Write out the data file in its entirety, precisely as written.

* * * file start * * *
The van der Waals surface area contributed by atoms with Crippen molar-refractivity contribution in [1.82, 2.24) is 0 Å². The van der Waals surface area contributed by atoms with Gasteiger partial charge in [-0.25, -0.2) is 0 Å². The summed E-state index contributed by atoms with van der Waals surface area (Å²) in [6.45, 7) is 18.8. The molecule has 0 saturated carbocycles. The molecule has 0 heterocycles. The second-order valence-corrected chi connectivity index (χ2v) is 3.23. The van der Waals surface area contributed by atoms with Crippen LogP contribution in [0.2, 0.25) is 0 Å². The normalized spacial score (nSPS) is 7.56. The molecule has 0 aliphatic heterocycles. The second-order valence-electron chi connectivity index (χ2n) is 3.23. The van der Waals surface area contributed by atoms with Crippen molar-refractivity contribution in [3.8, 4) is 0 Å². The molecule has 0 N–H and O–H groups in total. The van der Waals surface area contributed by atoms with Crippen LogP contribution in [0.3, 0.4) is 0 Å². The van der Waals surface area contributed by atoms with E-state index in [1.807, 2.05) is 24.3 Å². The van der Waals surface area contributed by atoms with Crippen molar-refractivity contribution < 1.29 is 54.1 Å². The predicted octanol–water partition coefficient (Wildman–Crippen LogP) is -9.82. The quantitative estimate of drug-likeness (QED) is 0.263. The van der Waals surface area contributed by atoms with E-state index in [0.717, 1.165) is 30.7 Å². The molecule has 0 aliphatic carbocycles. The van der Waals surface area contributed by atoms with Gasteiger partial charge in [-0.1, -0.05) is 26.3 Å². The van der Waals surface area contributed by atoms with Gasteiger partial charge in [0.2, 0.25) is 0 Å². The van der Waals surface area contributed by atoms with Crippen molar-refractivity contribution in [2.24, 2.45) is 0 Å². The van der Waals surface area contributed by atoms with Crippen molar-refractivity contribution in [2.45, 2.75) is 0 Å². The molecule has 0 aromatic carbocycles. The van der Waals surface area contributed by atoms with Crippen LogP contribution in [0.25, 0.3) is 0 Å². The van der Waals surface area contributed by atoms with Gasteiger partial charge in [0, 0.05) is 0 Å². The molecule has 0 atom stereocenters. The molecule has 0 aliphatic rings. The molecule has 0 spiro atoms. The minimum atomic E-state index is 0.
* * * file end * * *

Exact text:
The van der Waals surface area contributed by atoms with Crippen molar-refractivity contribution in [1.82, 2.24) is 0 Å². The van der Waals surface area contributed by atoms with Gasteiger partial charge in [-0.25, -0.2) is 0 Å². The summed E-state index contributed by atoms with van der Waals surface area (Å²) in [6.45, 7) is 18.8. The molecule has 0 saturated carbocycles. The molecule has 0 heterocycles. The second-order valence-corrected chi connectivity index (χ2v) is 3.23. The van der Waals surface area contributed by atoms with Crippen LogP contribution in [0.2, 0.25) is 0 Å². The normalized spacial score (nSPS) is 7.56. The molecule has 0 aliphatic heterocycles. The second-order valence-electron chi connectivity index (χ2n) is 3.23. The van der Waals surface area contributed by atoms with Crippen molar-refractivity contribution in [3.8, 4) is 0 Å². The molecule has 0 N–H and O–H groups in total. The van der Waals surface area contributed by atoms with Crippen LogP contribution in [0.3, 0.4) is 0 Å². The van der Waals surface area contributed by atoms with E-state index in [1.807, 2.05) is 24.3 Å². The van der Waals surface area contributed by atoms with Crippen molar-refractivity contribution < 1.29 is 54.1 Å². The predicted octanol–water partition coefficient (Wildman–Crippen LogP) is -9.82. The quantitative estimate of drug-likeness (QED) is 0.263. The van der Waals surface area contributed by atoms with E-state index in [0.717, 1.165) is 30.7 Å². The molecule has 0 aliphatic carbocycles. The van der Waals surface area contributed by atoms with Gasteiger partial charge in [-0.1, -0.05) is 26.3 Å². The van der Waals surface area contributed by atoms with Gasteiger partial charge in [0.2, 0.25) is 0 Å². The van der Waals surface area contributed by atoms with Crippen molar-refractivity contribution in [2.24, 2.45) is 0 Å². The van der Waals surface area contributed by atoms with Crippen molar-refractivity contribution in [2.45, 2.75) is 0 Å². The molecule has 0 aromatic carbocycles. The van der Waals surface area contributed by atoms with Crippen LogP contribution in [0.25, 0.3) is 0 Å². The van der Waals surface area contributed by atoms with Gasteiger partial charge in [0, 0.05) is 0 Å². The molecule has 0 atom stereocenters. The molecule has 0 aliphatic rings. The molecule has 0 spiro atoms. The minimum atomic E-state index is 0.